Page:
Filling the Reactor
The materials you use can be flexible, what is important is that the materials you’re using are dried and clean (meaning no trash or plastics in the mix) and preferably shredded. You can use kitchen scraps for this, but if they are fresh, meaning there is still water being retained in the material, I would opt to not use this without thoroughly drying it. If you use kitchen scrap material and it has not been thoroughly dried then this can attract pests and create anaerobic conditions.
So, a good place to start is ⅓ animal manure, ⅓ shredded woodchips, and ⅓ leaves/yard waste. Shredding these materials increases the surface area which will ensure a quicker degradation by the microbes. It is recommended you fill the bioreactor in one go because you will be monitoring internal temperatures for the next four to five days to ensure an adequate breakdown of materials. Just as with the kitchen scraps, these materials need to be dry.
Before beginning to fill the bioreactor, it is crucial that you completely wet the feed materials. Immerse the feed materials in a water bath, using one of the inexpensive plastic trays used for mixing small batches of concrete or mortar. Fill the tray with water and place 4-5 pitchforks of material into it. Then use a pitchfork to press the materials below the surface of the water and/or spray the material to ensure sufficient water penetration. It only takes about 60 seconds of immersion to wet the materials properly. Once the feed materials are thoroughly wet, use a pitchfork to lift them into a wheelbarrow that is braced into a tilted position so that water can drain off of the feed material and back into the water-bath tray. This uses the water efficiently.
Fill the 5 gallon buckets with wetted material and dump those buckets into the reactor, do not press down on the materials, let the weight of the material settle itself. We want to create aerobic conditions so our compost is full of good bacteria and fungal life.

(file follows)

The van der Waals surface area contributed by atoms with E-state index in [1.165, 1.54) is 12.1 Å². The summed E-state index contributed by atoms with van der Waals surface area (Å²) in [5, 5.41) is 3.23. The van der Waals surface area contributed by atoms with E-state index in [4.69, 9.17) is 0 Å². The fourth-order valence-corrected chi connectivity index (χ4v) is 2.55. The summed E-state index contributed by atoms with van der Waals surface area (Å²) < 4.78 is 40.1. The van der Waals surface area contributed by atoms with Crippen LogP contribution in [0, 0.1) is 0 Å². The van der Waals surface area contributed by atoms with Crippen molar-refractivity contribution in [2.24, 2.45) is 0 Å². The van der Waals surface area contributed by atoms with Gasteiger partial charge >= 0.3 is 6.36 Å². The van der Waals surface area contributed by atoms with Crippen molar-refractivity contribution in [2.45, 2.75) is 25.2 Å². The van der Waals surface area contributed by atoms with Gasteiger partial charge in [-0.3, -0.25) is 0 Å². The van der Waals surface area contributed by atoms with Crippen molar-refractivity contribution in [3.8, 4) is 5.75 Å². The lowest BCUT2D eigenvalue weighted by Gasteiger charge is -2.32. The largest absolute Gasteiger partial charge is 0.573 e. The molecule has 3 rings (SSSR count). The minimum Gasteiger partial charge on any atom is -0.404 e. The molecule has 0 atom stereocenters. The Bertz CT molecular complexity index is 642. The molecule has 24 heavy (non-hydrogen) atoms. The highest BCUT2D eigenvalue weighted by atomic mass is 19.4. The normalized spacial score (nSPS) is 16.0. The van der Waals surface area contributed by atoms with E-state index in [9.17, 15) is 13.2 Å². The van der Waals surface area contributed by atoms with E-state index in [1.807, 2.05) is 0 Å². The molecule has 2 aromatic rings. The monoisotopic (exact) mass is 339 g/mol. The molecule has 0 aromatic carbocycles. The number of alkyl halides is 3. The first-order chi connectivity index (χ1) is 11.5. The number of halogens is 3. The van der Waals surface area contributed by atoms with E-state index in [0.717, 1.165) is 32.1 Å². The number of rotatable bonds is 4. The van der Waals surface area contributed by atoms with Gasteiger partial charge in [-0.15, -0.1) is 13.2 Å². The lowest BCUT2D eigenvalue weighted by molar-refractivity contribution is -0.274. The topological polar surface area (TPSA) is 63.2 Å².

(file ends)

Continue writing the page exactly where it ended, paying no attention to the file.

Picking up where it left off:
Once you have built the pile, you may want to install an irrigation system that will water the pile for one minute each day or water it for one minute a day every day (but not on or after rain events). It is very important to keep the pile adequately damp (greater than 70% moisture content). One way you can tell if the pile is adequately damp is by grabbing a handful and squeezing, you should be able to produce a drop or two with a strong grip. If much more water drips out, it is too wet and will need to skip a day of watering. Alternatively, if you have a soil moisture gauge, you can test different parts of the pile to make sure there is adequate water. In addition, you’ll want to keep the pile covered, use the second 6’ x 6’ piece of landscaping fabric to cover the top of the bioreactor. This will help to keep the compost moist. To keep the landscaping fabric from blowing away, tuck the corners into re-mesh of the cage.
For the first five days of filling the bioreactor, you’ll want to measure the temperature of the pile, the temperature should be in the range of 140 to 165 degrees fahrenheit.